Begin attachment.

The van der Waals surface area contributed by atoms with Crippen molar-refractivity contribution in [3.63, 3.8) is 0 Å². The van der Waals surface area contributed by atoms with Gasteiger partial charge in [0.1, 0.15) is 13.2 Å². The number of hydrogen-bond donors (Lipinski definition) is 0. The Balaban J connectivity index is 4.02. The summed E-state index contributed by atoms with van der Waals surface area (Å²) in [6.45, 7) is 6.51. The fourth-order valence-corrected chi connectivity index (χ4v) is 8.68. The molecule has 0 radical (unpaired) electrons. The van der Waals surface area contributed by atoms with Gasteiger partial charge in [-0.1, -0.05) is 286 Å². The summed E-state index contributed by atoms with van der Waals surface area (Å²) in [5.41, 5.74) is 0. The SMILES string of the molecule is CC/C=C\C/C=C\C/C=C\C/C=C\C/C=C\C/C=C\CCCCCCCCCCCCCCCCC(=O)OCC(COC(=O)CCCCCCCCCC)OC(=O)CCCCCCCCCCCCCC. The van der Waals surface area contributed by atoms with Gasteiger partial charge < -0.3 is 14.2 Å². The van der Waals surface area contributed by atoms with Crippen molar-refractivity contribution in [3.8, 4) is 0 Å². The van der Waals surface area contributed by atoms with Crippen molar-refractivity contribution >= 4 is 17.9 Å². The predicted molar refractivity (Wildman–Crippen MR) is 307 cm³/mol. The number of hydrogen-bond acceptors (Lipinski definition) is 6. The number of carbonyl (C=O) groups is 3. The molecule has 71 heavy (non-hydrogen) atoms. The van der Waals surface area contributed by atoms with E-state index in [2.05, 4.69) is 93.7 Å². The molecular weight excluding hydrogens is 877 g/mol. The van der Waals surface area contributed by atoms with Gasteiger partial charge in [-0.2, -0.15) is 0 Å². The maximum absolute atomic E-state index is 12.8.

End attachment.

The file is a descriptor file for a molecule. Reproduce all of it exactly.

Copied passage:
The van der Waals surface area contributed by atoms with Crippen molar-refractivity contribution in [3.63, 3.8) is 0 Å². The van der Waals surface area contributed by atoms with Gasteiger partial charge in [0.1, 0.15) is 13.2 Å². The number of hydrogen-bond donors (Lipinski definition) is 0. The Balaban J connectivity index is 4.02. The summed E-state index contributed by atoms with van der Waals surface area (Å²) in [6.45, 7) is 6.51. The fourth-order valence-corrected chi connectivity index (χ4v) is 8.68. The molecule has 0 radical (unpaired) electrons. The van der Waals surface area contributed by atoms with Gasteiger partial charge in [-0.1, -0.05) is 286 Å². The summed E-state index contributed by atoms with van der Waals surface area (Å²) in [5.41, 5.74) is 0. The SMILES string of the molecule is CC/C=C\C/C=C\C/C=C\C/C=C\C/C=C\C/C=C\CCCCCCCCCCCCCCCCC(=O)OCC(COC(=O)CCCCCCCCCC)OC(=O)CCCCCCCCCCCCCC. The van der Waals surface area contributed by atoms with Gasteiger partial charge < -0.3 is 14.2 Å². The van der Waals surface area contributed by atoms with Crippen molar-refractivity contribution in [3.8, 4) is 0 Å². The van der Waals surface area contributed by atoms with Crippen molar-refractivity contribution >= 4 is 17.9 Å². The predicted molar refractivity (Wildman–Crippen MR) is 307 cm³/mol. The number of hydrogen-bond acceptors (Lipinski definition) is 6. The number of carbonyl (C=O) groups is 3. The molecule has 71 heavy (non-hydrogen) atoms. The van der Waals surface area contributed by atoms with E-state index in [2.05, 4.69) is 93.7 Å². The molecular weight excluding hydrogens is 877 g/mol. The van der Waals surface area contributed by atoms with Gasteiger partial charge in [-0.2, -0.15) is 0 Å². The maximum absolute atomic E-state index is 12.8.